It seems simpler and clearer to use some word other than "BTC" or "Bitcoin" or "Bitcoins" for that second metric, the commodity metric being offered for sale not AS bitcoins but IN RETURN FOR bitcoins.
In GNUnet, if I recall correctly, that commodity-provided-by-this-system metric is stored in a variable some coder or other happened to name "karma".
It is simply a human-and-compiler-readable label meaning "that scalar value which serves as the numeric metric of the commodity provided by this network/application".
Hindu or any other mysticism might only be some strange random reference that coder happened to find useful at coding time as a mnemnonic by which to refer to that variable/metric.
So for your purposes maybe it would suffice to use a preprocessor macro to change the name of that variable to QUANTITY_OF_SERVICE_DESIRED_BY_USER so that you will be able, upon reading the code, to make the mental leap to the aha moment that, in such a network, THAT is the variable you would be best served by spending your bitcoins to buy an increase in numeric value of the bits that variable refers to as interpreted as representing a number.
Or, you could chose to change its name to AMOUNT_OF_STORAGE_DESIRED everywhere instead, while people also interested in how much speed it amounts to rather than how many years bits offsite will survive if they don't request them for years could use some other label for it.
It is a complicated service involving redundancy and latency and bandwidth and on and on and on. Marketers would love to game you by offering a different product, different in any of the details that go into the whole generic concept of getting your bits offsite and being able to get them back onsite, whether by dialup or sneakernet or wireless or TCP or UDP or whatever, so they can claim to be a different product entirely, maybe not even a commodity (generic) product even maybe but rather a prestige boutique product incomparable to commodity offerings so they belong on a different market entirely and should not be compared to commodity offerings, especially not on price, since afterall their vast marketing budgets and ridiculously ignorant user-bases' need for hand-holding's accomodation by vast helpdesk centres precludes any comparison to any raw commodity.
To be a commodity that can be assigned a scalar value in bitcoins, a thing has to be gotten down as close to a scalar value as possible first in order to have a single value, usually labelled quantity (as in X number of porkbellies, X number of grams of gold, X number of remote storage bitspeedmonthdirections or whatever), so that a market can be a "quantity of money" <-> "quantity of that very very specific commodity" market.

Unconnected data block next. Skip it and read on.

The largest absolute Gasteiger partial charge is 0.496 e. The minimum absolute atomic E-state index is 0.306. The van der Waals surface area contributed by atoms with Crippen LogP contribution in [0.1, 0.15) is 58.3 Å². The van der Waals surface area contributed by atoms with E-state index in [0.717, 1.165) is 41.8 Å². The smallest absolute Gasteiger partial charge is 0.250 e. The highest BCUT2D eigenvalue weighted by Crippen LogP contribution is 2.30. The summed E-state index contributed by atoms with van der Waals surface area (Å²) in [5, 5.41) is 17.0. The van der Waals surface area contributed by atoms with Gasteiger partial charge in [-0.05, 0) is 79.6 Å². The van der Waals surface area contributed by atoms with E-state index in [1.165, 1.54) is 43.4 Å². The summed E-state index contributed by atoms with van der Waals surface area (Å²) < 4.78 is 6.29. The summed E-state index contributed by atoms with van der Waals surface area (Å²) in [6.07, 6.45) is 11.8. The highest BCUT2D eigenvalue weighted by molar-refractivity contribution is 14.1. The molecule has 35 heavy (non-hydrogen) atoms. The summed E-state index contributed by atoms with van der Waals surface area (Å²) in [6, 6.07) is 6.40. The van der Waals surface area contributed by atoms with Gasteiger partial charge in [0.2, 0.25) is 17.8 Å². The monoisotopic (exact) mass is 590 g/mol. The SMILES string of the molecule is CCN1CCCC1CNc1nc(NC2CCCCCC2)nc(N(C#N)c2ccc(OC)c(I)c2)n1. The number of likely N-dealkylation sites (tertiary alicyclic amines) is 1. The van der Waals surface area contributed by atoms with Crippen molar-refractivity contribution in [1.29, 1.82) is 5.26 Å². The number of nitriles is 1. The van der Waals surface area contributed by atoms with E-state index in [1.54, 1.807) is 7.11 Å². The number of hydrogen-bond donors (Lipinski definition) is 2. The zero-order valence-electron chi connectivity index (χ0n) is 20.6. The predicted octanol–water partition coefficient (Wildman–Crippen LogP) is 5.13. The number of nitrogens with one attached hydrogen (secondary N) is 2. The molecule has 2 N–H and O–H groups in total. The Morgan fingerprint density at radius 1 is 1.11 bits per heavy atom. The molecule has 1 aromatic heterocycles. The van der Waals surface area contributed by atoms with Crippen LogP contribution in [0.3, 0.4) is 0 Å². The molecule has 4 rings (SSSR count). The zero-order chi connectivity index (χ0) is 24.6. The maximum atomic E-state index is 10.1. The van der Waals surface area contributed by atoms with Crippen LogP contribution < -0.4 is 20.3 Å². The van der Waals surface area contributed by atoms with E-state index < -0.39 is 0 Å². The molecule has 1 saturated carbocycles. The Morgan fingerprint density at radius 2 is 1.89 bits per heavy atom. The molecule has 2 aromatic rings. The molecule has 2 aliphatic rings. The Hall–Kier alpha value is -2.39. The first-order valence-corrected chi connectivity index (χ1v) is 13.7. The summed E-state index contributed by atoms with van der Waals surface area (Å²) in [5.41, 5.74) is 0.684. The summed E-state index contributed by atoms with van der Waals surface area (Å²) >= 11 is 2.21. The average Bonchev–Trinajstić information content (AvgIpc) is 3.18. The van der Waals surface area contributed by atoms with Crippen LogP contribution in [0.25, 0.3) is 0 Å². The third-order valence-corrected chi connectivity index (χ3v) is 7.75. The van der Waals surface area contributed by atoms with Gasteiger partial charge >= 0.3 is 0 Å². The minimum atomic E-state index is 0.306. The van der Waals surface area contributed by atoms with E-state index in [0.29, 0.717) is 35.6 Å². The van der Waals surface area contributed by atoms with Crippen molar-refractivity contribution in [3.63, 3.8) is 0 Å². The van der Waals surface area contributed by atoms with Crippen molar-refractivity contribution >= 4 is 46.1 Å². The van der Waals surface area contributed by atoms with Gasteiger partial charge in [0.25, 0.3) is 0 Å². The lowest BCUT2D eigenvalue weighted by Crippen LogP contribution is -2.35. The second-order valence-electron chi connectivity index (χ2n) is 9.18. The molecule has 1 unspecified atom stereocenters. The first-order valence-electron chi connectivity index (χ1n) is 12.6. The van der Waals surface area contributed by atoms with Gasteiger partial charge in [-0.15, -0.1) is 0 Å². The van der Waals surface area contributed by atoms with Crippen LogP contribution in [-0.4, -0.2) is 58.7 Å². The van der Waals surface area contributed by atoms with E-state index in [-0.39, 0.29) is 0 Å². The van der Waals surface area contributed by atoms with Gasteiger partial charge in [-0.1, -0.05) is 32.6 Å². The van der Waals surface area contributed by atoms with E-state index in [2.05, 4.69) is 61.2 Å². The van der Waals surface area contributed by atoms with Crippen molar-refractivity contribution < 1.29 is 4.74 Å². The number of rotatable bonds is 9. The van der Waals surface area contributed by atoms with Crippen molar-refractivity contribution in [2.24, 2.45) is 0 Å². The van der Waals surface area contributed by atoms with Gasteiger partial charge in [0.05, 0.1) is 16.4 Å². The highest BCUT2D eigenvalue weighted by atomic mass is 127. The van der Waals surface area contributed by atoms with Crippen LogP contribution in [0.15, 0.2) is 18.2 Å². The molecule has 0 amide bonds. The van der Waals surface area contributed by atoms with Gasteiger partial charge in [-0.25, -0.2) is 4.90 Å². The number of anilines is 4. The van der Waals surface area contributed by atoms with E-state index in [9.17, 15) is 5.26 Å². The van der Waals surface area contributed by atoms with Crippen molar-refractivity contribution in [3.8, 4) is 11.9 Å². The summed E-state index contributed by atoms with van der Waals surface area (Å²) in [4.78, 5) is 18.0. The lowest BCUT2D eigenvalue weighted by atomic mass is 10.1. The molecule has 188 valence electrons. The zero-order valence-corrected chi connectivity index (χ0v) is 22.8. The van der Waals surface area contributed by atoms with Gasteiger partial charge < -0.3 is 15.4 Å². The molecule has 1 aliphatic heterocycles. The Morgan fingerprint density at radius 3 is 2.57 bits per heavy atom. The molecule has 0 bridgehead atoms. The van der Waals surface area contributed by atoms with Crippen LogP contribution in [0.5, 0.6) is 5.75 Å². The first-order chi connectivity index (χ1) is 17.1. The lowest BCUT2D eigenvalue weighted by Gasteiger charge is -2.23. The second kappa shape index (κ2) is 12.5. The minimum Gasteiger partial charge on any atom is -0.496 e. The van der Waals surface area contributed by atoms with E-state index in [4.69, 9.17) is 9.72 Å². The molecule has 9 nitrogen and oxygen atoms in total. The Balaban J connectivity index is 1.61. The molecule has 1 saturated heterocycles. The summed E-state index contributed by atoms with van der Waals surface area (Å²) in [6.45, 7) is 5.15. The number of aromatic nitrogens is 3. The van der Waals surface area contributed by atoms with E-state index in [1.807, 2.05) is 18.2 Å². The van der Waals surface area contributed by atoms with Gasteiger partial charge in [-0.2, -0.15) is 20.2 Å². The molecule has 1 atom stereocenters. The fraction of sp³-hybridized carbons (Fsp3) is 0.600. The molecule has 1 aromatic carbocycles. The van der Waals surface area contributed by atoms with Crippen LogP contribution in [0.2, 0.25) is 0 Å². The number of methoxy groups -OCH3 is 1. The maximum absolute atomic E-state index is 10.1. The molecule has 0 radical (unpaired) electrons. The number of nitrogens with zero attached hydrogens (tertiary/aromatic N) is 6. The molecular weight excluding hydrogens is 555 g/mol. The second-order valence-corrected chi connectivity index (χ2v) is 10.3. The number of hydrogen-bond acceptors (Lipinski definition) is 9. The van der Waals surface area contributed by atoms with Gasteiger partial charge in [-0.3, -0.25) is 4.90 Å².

Notice even the grams of gold might be this that or the other fine-ness of gold, so even there there are more variables that in casual chat one takes for granted but that in fact a .999-fine grams of gold market is distinct from a .333-fine grams of gold market and so on.
To commoditise a thing you need to get it condensed down to the point where a market offering a scalar value of it per scalar value of a currency makes sense to the participants.
Already in Open Transactions we are seeing how fragmentation of markets scares off potential customers, with some potential customers thinking that having separate markets for ones of bitcoins, tens of bitcoins, hundreds of bitcoins (or s/bitcoins/porkbellies/ or s/bitcoins/shiploads of porkbellies/ or s/bitcoins/grams of porkfat/ or whatever, an assset is an asset is an asset, all are tradeable each against each) is in some way bad or awkward or "too complicated" or something even though in business it is actually very often the case that the price of grams of something, per gram, differs from the price of tons of that same thing, per gram.
So dont keep getting hung up on the name of the variable that serves in the code as the measure / metric of what it is that is being provided, instead consider whether that which is provided suits your needs and whether you wish to be provided with more of it or less of it than you are currently being provided. If you want more of "the service", get that number increased, whether by paying bitcoins to have it increased or by whatever other means. It is the measure aka metric of the service provided by that software.